Taylor theatre is rediscovering a unique way to create community.
A Playback Theatre workshop was held Sept. 6 and 7. Five alumni returned to campus to teach students an improvisational method of storytelling.
Playback Theatre is a type of improv based around acting out stories shared by audience members. A conductor interacts with the audience and directs the small group of actors and musicians on what narrative forms to use in response to the stories.
“A lot of our favorite memories, or at least my favorite memories, are seeing how people in the audience interact with each other after they see a story played or while they're telling each other stories,” Alexis Colón (‘17) said. “People just get really into it because it's their community and their stories.”
Colón was one of ten members of the first Playback Theatre Troupe at Taylor in 2014. The group performed about once a month, traveling everywhere from local schools in Indiana to the Edinburgh Fringe Festival in 2015 and 2016.
The group died out after many of its members graduated in 2017, but now former troupe member Conner Reagan (‘17) is hoping to bring it back.
“Well, I am working full time as the technical director of theater and over the summer I was having a conversation with Tracy (Manning) about how I'd love to, if there was interest, to restart the playback troupe,” Reagan said.
Manning, assistant professor of theatre arts and managing and artistic director of theatre, gave her blessing, and the workshop was Reagan’s first step at restarting the troupe.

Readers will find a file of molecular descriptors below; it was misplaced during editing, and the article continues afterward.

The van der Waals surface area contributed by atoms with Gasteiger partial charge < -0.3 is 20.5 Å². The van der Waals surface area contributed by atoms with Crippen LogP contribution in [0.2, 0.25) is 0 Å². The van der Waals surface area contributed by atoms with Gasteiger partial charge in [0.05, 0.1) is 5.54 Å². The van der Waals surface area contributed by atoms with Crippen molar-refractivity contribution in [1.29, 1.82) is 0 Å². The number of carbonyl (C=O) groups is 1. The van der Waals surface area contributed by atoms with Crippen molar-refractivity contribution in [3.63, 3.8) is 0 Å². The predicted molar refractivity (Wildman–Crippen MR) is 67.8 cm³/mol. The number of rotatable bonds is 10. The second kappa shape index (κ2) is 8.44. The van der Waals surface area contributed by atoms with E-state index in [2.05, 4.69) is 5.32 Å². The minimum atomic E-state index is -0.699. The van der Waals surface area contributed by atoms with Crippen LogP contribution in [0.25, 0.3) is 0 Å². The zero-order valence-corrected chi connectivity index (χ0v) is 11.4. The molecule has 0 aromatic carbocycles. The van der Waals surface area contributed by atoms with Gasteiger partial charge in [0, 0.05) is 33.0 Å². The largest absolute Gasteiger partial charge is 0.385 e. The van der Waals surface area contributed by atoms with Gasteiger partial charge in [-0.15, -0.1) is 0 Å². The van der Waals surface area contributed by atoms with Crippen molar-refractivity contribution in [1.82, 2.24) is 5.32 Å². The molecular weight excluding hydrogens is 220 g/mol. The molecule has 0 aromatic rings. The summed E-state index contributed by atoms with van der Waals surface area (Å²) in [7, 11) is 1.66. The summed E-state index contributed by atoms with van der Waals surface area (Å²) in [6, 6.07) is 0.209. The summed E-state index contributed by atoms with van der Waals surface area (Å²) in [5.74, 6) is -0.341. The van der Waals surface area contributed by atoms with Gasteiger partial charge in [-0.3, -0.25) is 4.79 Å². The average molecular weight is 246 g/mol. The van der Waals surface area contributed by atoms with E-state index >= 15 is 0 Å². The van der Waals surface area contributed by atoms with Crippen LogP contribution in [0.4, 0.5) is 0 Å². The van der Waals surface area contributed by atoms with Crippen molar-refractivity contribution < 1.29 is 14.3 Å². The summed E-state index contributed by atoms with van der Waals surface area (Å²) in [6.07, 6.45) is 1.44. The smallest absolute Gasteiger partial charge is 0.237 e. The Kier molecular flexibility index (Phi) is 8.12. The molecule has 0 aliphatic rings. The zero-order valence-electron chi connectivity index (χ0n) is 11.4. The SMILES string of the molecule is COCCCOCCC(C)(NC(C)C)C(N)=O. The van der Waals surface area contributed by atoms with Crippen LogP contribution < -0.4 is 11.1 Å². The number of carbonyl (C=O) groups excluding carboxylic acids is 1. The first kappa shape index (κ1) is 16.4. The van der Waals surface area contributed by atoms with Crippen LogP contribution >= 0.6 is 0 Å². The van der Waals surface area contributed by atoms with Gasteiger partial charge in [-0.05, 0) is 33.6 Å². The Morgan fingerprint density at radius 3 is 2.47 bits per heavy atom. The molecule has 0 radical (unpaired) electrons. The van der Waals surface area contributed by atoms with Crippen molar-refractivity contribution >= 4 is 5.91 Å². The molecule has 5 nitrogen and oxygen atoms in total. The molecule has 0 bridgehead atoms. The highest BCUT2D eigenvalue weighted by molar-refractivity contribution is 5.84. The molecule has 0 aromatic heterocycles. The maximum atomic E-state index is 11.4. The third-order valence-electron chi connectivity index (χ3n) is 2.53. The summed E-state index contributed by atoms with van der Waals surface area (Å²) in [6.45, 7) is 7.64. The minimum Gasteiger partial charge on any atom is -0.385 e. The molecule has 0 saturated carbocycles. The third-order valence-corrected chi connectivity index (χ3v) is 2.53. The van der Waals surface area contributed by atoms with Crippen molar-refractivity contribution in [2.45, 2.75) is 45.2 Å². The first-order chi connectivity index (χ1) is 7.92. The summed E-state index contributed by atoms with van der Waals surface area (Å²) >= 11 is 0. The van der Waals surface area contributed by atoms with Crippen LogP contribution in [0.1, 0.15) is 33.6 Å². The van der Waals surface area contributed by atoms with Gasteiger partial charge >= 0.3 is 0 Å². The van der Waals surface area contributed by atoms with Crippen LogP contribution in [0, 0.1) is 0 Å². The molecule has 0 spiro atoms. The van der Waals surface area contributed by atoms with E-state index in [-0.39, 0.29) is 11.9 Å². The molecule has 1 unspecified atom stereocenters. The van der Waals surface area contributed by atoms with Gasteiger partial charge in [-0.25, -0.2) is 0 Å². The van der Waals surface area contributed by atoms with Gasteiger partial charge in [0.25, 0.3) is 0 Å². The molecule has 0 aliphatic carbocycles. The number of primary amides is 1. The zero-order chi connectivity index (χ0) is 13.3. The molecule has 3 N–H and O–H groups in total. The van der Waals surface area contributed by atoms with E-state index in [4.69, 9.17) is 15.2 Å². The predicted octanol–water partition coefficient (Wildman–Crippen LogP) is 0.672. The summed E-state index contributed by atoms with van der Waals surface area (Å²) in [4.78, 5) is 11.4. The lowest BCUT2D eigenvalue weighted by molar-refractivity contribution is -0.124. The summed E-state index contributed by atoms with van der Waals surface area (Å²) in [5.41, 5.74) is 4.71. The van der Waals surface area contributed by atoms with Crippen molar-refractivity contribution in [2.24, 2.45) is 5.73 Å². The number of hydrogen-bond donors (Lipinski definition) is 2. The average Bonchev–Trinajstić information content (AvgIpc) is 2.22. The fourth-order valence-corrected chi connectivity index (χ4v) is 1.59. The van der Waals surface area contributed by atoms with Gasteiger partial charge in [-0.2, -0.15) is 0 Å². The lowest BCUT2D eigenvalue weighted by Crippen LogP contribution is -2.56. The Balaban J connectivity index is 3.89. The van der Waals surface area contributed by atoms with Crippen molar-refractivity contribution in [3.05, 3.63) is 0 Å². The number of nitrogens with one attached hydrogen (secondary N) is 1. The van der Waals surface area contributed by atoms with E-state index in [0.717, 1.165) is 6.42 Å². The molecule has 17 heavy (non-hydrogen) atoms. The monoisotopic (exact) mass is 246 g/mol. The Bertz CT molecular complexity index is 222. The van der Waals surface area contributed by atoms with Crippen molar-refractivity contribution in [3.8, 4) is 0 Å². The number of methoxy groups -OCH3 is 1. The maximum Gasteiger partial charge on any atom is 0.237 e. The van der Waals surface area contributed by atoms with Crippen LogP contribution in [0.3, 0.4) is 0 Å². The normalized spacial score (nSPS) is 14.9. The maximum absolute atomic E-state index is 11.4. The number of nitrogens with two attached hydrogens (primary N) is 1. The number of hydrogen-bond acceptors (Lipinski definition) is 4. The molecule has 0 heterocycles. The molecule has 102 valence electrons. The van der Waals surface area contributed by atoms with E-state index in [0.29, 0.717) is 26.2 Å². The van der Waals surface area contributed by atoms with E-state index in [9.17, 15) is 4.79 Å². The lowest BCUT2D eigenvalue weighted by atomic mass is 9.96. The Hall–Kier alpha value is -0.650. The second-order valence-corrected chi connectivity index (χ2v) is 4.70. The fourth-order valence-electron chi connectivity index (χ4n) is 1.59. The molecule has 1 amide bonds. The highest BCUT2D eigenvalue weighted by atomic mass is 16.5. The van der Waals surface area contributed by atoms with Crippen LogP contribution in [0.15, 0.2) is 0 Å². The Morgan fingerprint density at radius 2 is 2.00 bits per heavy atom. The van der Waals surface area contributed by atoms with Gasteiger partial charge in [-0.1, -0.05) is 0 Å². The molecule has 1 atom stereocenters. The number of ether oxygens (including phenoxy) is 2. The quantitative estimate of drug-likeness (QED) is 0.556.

About 20 students attended over the course of the two-day workshop. Many were theatre majors, but a few came from other places.
“I didn't know much about it, but I love theatre and I love acting and figured it would be a good experience,” junior Hannah-Kate Fox, an english creative writing major, said. “Also as a writer, telling stories is what I do.”
Reagan encourages students from all majors to participate in the upcoming troupe. Auditions will be held near the end of September, and he plans to have a working troupe by October.
Those who attended felt that Playback Theatre was an intimate experience for both actors and audience.
“Theatre is already all about human connection and just getting to show different sides of the human experience,” junior Victoria Koro, a participant in the workshop, said. “So I think this pushes that kind of even further, because it's such a direct connection and it's all about showing like you felt these things and there's other people there with you, they can feel them too.”